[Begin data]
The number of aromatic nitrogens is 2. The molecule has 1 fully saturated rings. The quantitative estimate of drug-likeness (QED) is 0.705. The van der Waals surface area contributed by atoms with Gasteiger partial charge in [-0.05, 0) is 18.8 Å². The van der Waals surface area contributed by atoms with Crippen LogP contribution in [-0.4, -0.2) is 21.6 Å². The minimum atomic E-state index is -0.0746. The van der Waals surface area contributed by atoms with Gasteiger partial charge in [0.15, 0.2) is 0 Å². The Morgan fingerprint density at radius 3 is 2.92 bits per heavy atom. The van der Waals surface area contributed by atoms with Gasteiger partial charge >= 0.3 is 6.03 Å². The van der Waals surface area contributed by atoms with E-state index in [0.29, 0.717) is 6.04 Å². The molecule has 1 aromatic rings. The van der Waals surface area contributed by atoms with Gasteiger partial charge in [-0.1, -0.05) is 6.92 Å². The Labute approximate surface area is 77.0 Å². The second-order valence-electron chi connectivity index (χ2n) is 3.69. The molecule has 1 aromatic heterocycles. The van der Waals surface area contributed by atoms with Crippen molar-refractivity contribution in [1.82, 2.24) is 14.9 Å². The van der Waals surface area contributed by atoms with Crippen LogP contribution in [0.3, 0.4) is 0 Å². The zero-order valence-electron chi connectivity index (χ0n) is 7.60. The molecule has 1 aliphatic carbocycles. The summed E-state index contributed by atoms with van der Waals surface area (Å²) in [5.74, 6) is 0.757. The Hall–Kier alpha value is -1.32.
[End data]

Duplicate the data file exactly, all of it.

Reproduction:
The number of aromatic nitrogens is 2. The molecule has 1 fully saturated rings. The quantitative estimate of drug-likeness (QED) is 0.705. The van der Waals surface area contributed by atoms with Gasteiger partial charge in [-0.05, 0) is 18.8 Å². The van der Waals surface area contributed by atoms with Crippen LogP contribution in [-0.4, -0.2) is 21.6 Å². The minimum atomic E-state index is -0.0746. The van der Waals surface area contributed by atoms with Gasteiger partial charge in [0.15, 0.2) is 0 Å². The Morgan fingerprint density at radius 3 is 2.92 bits per heavy atom. The van der Waals surface area contributed by atoms with Gasteiger partial charge >= 0.3 is 6.03 Å². The van der Waals surface area contributed by atoms with E-state index in [0.29, 0.717) is 6.04 Å². The molecule has 1 aromatic rings. The van der Waals surface area contributed by atoms with Gasteiger partial charge in [-0.1, -0.05) is 6.92 Å². The Labute approximate surface area is 77.0 Å². The second-order valence-electron chi connectivity index (χ2n) is 3.69. The molecule has 1 aromatic heterocycles. The van der Waals surface area contributed by atoms with Crippen molar-refractivity contribution in [1.82, 2.24) is 14.9 Å². The van der Waals surface area contributed by atoms with Crippen LogP contribution in [0.3, 0.4) is 0 Å². The zero-order valence-electron chi connectivity index (χ0n) is 7.60. The molecule has 1 aliphatic carbocycles. The summed E-state index contributed by atoms with van der Waals surface area (Å²) in [5.74, 6) is 0.757. The Hall–Kier alpha value is -1.32.